What is a grand jury?

A grand jury is a body that consists of at least sixteen but no more than twenty-three people, impaneled by a superior court and which constitutes a part of said court. The functions of it are to hear and examine evidence that concerns offenses as well as misconduct, nonfeasance and neglect in public office, whether criminal or not, and to take action with respect to any evidence that’s provided.

How do the rules work?

The appellate division of each judicial department must adopt rules that govern the number and terms that grand juries will be drawn for and impaneled by the superior courts in its department. This is provided, of course, that a grand jury can be drawn and impaneled for any extraordinary term of the supreme court, on the order of a justice assigned to hold said term.

How long do terms for a grand jury last?

A term for a superior court that a grand jury has been impaneled for stays in existence at least until/including the opening date of the next term of the court that a grand jury has been designated for. On this date, or within five days before, the court is allowed to, on declaration of both the grand jury and the DA that the grand jury hasn’t yet completed or won’t be able to complete certain business before it, actually extend the term of court and the existence of the grand jury to some specified future date, and is allowed to order further extensions for this purpose. At any time when a grand jury’s in recess and no other appropriate grand jury’s in existence in the county, the court is allowed to, on application of the DA or of a defendant held by a local criminal court for the action of a grand jury, order the grand jury to reconvene so they can deal with a matter that requires grand jury action.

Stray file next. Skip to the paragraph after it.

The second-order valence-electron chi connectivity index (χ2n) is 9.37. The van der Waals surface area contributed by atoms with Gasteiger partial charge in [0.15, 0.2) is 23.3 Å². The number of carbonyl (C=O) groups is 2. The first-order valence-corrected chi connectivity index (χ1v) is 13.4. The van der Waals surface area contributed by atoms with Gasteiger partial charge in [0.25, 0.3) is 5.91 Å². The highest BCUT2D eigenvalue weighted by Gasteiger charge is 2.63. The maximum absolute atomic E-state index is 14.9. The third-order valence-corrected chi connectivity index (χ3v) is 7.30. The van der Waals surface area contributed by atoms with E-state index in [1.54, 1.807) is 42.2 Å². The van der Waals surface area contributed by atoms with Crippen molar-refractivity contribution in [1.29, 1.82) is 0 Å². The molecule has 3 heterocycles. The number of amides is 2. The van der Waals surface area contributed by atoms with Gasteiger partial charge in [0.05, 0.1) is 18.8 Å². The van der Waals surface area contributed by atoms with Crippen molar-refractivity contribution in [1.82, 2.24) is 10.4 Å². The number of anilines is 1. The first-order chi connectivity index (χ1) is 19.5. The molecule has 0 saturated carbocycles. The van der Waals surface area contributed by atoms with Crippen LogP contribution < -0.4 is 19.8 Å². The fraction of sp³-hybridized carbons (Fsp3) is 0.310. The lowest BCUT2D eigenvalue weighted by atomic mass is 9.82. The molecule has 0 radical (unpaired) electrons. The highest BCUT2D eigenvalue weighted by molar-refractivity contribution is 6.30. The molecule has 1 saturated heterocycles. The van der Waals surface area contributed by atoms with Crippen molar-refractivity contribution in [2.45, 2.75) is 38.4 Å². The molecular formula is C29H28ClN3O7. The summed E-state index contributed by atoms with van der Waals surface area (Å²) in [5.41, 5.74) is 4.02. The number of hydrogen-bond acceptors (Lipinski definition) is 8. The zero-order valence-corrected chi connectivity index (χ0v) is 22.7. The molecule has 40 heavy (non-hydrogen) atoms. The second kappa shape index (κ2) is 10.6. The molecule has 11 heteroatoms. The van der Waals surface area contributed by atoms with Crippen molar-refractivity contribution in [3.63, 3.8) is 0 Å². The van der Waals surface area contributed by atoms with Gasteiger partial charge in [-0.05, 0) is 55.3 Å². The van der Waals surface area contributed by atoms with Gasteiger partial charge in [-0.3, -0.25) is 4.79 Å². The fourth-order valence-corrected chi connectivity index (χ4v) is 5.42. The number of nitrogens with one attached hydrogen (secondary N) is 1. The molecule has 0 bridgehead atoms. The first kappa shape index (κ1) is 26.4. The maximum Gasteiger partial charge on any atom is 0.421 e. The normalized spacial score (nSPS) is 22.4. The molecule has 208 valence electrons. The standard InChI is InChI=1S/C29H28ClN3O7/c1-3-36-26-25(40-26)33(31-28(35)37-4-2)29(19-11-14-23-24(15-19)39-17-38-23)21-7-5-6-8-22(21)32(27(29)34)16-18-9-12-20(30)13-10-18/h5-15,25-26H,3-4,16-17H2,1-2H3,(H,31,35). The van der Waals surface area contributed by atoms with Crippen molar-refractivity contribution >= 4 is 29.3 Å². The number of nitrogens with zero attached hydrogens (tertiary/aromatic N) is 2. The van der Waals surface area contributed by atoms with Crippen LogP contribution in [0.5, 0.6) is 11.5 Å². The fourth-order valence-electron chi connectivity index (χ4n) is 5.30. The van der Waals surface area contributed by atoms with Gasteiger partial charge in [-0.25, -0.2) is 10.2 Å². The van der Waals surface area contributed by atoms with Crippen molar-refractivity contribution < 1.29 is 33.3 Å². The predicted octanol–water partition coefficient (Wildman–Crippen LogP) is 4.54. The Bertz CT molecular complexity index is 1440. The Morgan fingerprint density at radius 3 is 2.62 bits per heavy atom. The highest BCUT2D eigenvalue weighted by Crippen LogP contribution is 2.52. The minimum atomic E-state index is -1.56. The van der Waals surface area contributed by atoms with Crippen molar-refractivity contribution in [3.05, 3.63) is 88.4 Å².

How is a grand jury formed and organized?

The mode of selecting grand jurors and drawing/impaneling grand juries is governed by the judiciary law. Neither the grand jury panel nor a grand juror can be challenged, but the court is allowed at any time before a grand jury is sworn to discharge the panel and instead summon another panel if it finds the original panel doesn’t conform to the requirements of the judiciary law. They can also, at any time after a grand juror is drawn, refuse to swear them, or discharge them after they’ve been sworn, on finding that they’re disqualified from service or incapable of performing their duties because of either bias or prejudice, or that they’re guilty of misconduct in the performance of their duties in a way that impairs the functioning of the grand jury. After a grand jury’s been impaneled, the court needs to appoint one of the grand jurors as foreman and another one to act as foreman during any absence or disability. The grand jurors must also appoint one of themselves as secretary to keep records about the conduct of the grand jury`s business. The grand jurors must be sworn by the court. The oath can be in any form that requires the grand jurors to perform their duties faithfully. After a grand jury has been sworn, the court must deliver to each grand juror a printed copy of all the provisions, and the court can also give the grand jurors oral and/or written instructions relating to the proper performance of their duties as deemed necessary. If two or more grand juries are impaneled at the same court term, the court is allowed to transfer grand jurors from one panel to another, and any transferred grand juror is deemed to have been sworn as a member of the panel they’ve been transferred to.

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